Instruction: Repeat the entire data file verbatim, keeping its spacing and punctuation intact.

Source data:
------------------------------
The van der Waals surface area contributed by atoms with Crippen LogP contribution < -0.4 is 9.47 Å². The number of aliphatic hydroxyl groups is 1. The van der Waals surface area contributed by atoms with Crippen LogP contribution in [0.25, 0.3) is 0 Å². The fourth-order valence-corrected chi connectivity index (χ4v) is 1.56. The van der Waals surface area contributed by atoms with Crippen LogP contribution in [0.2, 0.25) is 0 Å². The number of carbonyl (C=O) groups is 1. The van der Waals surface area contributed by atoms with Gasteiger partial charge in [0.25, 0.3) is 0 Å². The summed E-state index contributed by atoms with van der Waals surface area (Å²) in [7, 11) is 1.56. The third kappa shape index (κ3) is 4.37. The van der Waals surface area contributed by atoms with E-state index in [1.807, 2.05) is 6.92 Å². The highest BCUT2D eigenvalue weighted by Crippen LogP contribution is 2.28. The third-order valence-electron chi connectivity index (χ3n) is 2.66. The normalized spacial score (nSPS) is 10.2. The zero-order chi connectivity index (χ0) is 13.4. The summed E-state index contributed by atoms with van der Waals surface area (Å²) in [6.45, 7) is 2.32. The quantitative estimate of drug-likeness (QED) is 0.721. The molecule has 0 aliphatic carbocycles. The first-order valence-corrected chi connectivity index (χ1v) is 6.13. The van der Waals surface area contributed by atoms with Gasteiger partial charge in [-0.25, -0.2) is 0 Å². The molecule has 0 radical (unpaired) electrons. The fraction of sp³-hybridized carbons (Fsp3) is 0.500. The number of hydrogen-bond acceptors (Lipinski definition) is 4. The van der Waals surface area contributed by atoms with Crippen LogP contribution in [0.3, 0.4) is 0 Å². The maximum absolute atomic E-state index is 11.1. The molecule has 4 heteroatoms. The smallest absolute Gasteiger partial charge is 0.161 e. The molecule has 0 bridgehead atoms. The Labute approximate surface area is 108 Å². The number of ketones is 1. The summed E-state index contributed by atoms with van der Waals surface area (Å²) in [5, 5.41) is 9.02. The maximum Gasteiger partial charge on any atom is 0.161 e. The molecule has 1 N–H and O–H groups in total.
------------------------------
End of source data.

The van der Waals surface area contributed by atoms with Crippen LogP contribution < -0.4 is 9.47 Å². The number of aliphatic hydroxyl groups is 1. The van der Waals surface area contributed by atoms with Crippen LogP contribution in [0.25, 0.3) is 0 Å². The fourth-order valence-corrected chi connectivity index (χ4v) is 1.56. The van der Waals surface area contributed by atoms with Crippen LogP contribution in [0.2, 0.25) is 0 Å². The number of carbonyl (C=O) groups is 1. The van der Waals surface area contributed by atoms with Gasteiger partial charge in [0.25, 0.3) is 0 Å². The summed E-state index contributed by atoms with van der Waals surface area (Å²) in [7, 11) is 1.56. The third kappa shape index (κ3) is 4.37. The van der Waals surface area contributed by atoms with E-state index in [1.807, 2.05) is 6.92 Å². The highest BCUT2D eigenvalue weighted by Crippen LogP contribution is 2.28. The third-order valence-electron chi connectivity index (χ3n) is 2.66. The normalized spacial score (nSPS) is 10.2. The zero-order chi connectivity index (χ0) is 13.4. The summed E-state index contributed by atoms with van der Waals surface area (Å²) in [6.45, 7) is 2.32. The quantitative estimate of drug-likeness (QED) is 0.721. The molecule has 0 aliphatic carbocycles. The first-order valence-corrected chi connectivity index (χ1v) is 6.13. The van der Waals surface area contributed by atoms with Gasteiger partial charge in [-0.25, -0.2) is 0 Å². The molecule has 0 radical (unpaired) electrons. The fraction of sp³-hybridized carbons (Fsp3) is 0.500. The number of hydrogen-bond acceptors (Lipinski definition) is 4. The van der Waals surface area contributed by atoms with Crippen LogP contribution in [0.3, 0.4) is 0 Å². The maximum absolute atomic E-state index is 11.1. The molecule has 4 heteroatoms. The smallest absolute Gasteiger partial charge is 0.161 e. The molecule has 0 bridgehead atoms. The Labute approximate surface area is 108 Å². The number of ketones is 1. The summed E-state index contributed by atoms with van der Waals surface area (Å²) in [5, 5.41) is 9.02. The maximum Gasteiger partial charge on any atom is 0.161 e. The molecule has 1 N–H and O–H groups in total.